Some Questions for the War on Drugs Hawks

Would you rather accept legalization or give billions to paramilitary cartels?

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Indulge me in a quick game of Would You Rather. Here are your choices: Would you rather legalize and regulate most drugs in the United States... or give $39 billion per year to the Sinaloa drug cartel to spend on whatever it wants? It's a serious question. For those who aren't familiar with that criminal organization, it may help to know that earlier this year, its bosses in Mexico were responsible for decapitating 15 people and leaving their bodies on the streets of Acapulco.

So what's it going to be? It's an easy question for those of us who want to legalize most drugs anyway. What I'd like to know is which choice those of you opposed to legalization would make.

Oh, you don't answer hypothetical questions? Okay. What if I told you that "earlier this month, FBI Director Robert S. Mueller told Congress that upwards of $39 billion a year in drug profits from north of the border is making it back to Mexico and the cartels." That's a quotation from an LA Times article titled, "Mexican Cartels Setting Up Shop Across US." Yes, the Sinaloa cartel, the most powerful in Mexico -- a country so corrupt that police officers are being arrested for helping drug cartels hide mass graves -- has outposts in South Carolina, Seattle, Anchorage, and Minneapolis.

Where else? We can't really know.

When the FBI started looking into the South Carolina drug trade, agents never imagined the investigation would lead them to a Mexican cartel. In all, the effort here has led to charges against 116 people in eight separate indictments, 33 firearms seized, four vehicles impounded, 27 wiretaps approved, and $600,000 in cash and well over $1 million in drugs confiscated. So far, 111 of the defendants have been convicted, while one suspect awaits trail and four fugitives are on the loose.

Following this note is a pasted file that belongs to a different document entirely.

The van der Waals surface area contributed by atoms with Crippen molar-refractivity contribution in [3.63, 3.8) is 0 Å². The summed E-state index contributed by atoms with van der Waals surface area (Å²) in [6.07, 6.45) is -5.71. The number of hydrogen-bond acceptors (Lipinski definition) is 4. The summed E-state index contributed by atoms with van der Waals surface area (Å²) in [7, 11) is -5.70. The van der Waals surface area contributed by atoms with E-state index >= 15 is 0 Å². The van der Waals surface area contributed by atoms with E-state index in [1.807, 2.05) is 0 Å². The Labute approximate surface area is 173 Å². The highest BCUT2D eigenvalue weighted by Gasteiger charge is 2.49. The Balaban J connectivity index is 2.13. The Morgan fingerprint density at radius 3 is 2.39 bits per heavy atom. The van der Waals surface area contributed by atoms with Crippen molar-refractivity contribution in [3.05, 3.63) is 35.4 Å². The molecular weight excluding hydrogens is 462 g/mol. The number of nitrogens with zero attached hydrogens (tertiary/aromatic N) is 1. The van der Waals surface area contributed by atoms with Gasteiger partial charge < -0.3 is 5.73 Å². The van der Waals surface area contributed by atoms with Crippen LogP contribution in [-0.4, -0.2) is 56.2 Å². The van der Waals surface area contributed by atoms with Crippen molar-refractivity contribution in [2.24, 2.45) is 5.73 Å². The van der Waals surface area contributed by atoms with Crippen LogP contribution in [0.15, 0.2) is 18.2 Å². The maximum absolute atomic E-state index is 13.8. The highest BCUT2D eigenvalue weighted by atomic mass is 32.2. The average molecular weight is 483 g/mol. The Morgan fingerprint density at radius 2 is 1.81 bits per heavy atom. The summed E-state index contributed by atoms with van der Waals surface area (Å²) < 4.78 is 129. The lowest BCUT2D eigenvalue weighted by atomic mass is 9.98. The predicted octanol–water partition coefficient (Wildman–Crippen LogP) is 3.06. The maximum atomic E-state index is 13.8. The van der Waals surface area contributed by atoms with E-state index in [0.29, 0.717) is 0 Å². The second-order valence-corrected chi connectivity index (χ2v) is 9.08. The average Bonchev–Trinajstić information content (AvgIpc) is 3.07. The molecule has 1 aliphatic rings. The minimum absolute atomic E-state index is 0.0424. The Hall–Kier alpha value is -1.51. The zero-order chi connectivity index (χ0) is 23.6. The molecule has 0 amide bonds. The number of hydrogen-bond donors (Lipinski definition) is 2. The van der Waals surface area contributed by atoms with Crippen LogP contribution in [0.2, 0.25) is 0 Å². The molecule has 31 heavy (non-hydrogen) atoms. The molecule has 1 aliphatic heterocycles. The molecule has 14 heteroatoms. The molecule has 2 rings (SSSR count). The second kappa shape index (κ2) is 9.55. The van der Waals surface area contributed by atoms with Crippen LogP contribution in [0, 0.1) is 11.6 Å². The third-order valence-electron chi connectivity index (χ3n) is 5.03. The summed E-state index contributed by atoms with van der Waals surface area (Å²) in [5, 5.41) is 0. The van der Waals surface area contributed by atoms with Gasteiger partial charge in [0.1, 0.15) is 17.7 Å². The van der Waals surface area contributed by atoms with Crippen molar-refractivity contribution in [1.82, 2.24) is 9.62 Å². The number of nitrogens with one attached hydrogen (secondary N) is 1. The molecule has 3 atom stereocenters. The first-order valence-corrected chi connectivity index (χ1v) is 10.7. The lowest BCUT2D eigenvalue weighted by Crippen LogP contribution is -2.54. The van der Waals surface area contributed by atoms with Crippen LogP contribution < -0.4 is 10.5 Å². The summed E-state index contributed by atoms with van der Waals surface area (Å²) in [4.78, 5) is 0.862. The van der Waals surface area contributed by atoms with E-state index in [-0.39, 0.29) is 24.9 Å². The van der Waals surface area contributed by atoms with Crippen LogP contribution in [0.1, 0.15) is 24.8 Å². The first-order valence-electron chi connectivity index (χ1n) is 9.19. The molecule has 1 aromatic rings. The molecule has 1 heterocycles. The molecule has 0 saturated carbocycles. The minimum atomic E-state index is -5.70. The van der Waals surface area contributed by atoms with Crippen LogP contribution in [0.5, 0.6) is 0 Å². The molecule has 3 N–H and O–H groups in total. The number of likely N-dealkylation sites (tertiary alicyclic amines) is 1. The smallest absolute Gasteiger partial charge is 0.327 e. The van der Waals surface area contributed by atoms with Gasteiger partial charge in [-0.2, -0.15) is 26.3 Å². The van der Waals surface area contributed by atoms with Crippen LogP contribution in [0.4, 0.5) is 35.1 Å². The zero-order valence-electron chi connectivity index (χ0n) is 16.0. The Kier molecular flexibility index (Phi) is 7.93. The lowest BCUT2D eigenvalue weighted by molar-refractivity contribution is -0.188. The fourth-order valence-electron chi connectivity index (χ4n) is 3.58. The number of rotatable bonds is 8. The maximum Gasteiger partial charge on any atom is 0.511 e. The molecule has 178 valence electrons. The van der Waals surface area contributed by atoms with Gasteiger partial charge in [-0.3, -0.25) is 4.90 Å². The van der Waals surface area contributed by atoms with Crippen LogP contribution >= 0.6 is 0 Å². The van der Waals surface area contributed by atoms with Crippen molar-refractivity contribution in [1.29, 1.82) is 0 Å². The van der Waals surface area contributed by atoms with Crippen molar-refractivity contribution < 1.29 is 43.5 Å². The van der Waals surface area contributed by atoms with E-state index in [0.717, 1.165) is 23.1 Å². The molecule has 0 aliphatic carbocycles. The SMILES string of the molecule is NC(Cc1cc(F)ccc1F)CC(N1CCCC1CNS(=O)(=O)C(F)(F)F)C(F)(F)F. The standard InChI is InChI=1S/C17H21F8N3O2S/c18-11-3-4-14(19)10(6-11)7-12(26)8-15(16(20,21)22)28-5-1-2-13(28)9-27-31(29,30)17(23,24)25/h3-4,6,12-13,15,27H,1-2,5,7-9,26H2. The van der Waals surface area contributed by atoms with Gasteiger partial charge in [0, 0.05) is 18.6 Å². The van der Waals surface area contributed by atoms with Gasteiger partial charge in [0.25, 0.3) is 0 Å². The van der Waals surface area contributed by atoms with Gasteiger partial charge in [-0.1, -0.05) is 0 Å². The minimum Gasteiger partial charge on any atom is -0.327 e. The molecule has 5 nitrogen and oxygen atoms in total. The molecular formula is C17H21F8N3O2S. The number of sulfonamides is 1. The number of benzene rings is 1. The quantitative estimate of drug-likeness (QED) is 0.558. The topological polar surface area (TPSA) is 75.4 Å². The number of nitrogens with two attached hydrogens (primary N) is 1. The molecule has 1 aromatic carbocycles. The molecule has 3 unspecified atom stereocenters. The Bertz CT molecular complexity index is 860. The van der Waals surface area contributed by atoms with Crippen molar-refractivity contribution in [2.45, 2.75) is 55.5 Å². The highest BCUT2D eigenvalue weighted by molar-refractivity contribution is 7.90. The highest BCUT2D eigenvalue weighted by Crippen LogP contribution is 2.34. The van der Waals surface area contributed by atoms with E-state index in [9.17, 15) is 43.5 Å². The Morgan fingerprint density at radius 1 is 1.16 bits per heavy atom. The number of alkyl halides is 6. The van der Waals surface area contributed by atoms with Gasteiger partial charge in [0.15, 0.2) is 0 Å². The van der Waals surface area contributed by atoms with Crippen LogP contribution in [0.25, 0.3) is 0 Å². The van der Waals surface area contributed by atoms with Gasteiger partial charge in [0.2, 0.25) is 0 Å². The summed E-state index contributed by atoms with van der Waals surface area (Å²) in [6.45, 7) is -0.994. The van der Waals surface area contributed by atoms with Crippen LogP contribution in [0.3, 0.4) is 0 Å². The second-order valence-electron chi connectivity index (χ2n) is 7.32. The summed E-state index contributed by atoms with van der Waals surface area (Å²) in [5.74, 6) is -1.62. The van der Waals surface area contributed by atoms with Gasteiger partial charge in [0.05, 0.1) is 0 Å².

No one believes Columbia has become drug free, but the city is the first in the nation to have successfully disrupted a cartel that was so deeply ingrained in a U.S. community. The success is being hailed by law enforcement officials as a major victory. "We've been standing at a dam and putting our fingers in the holes," said lead prosecutor Asst. U.S. Atty. Stacey D. Haynes.  

It isn't comforting when the guy giving the pep talk uses that metaphor to sum up what we're up against.

Let's look at some numbers. 2,977 people were murdered on September 11, 2001. How many folks died from the Mexican Drug War in 2010?

 More than 12,000.

That suggests another question. Would you rather legalize most drugs... or see the equivalent carnage of four 9/11s happen every year from fighting the black market? That isn't a hypothetical. It's a real choice. If you'd rather have a lot of dead Mexicans than risk an uptick in US addiction rates -- isn't that basically the calculation some people are making? -- then I've got another question. Would you rather legalize drugs... or risk that the sort of violence seen in Mexico will spread into the United States, corrupting our police departments, and ravaging our cities? Perhaps that won't ever happen. But if you're confident that it won't happen I would like to know why.

These are the actual choices we face in the War on Drugs. It is seldom put so starkly. But perhaps if the rhetoric we used better reflected the choices we actually face, we'd stop pursuing such an idiotic, immoral course.

Image credit: Reuters  

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Conor Friedersdorf is a staff writer at The Atlantic, where he focuses on politics and national affairs. He lives in Venice, California, and is the founding editor of The Best of Journalism, a newsletter devoted to exceptional nonfiction.

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